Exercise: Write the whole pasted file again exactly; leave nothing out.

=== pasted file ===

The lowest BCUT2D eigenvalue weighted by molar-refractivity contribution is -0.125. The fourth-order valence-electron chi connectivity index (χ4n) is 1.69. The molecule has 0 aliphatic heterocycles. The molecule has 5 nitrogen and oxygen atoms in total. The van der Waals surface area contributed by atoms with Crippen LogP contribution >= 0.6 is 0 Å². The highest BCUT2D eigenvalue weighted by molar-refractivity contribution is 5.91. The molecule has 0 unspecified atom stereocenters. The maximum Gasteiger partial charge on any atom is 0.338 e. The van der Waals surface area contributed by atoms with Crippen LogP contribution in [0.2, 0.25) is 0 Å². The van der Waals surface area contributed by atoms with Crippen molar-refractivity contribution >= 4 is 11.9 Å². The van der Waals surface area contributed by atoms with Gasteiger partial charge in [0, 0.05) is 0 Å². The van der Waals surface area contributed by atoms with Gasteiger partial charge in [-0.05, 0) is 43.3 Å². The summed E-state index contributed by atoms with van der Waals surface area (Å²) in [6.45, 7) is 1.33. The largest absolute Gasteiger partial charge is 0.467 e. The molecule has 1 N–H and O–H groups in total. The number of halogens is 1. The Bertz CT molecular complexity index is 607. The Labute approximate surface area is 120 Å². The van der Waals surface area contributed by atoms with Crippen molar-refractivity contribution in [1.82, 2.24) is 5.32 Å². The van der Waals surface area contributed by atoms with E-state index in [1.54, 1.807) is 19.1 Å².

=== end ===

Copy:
The lowest BCUT2D eigenvalue weighted by molar-refractivity contribution is -0.125. The fourth-order valence-electron chi connectivity index (χ4n) is 1.69. The molecule has 0 aliphatic heterocycles. The molecule has 5 nitrogen and oxygen atoms in total. The van der Waals surface area contributed by atoms with Crippen LogP contribution >= 0.6 is 0 Å². The highest BCUT2D eigenvalue weighted by molar-refractivity contribution is 5.91. The molecule has 0 unspecified atom stereocenters. The maximum Gasteiger partial charge on any atom is 0.338 e. The van der Waals surface area contributed by atoms with Crippen LogP contribution in [0.2, 0.25) is 0 Å². The van der Waals surface area contributed by atoms with Crippen molar-refractivity contribution >= 4 is 11.9 Å². The van der Waals surface area contributed by atoms with Gasteiger partial charge in [0, 0.05) is 0 Å². The van der Waals surface area contributed by atoms with Gasteiger partial charge in [-0.05, 0) is 43.3 Å². The summed E-state index contributed by atoms with van der Waals surface area (Å²) in [6.45, 7) is 1.33. The largest absolute Gasteiger partial charge is 0.467 e. The molecule has 1 N–H and O–H groups in total. The number of halogens is 1. The Bertz CT molecular complexity index is 607. The Labute approximate surface area is 120 Å². The van der Waals surface area contributed by atoms with Crippen molar-refractivity contribution in [1.82, 2.24) is 5.32 Å². The van der Waals surface area contributed by atoms with E-state index in [1.54, 1.807) is 19.1 Å².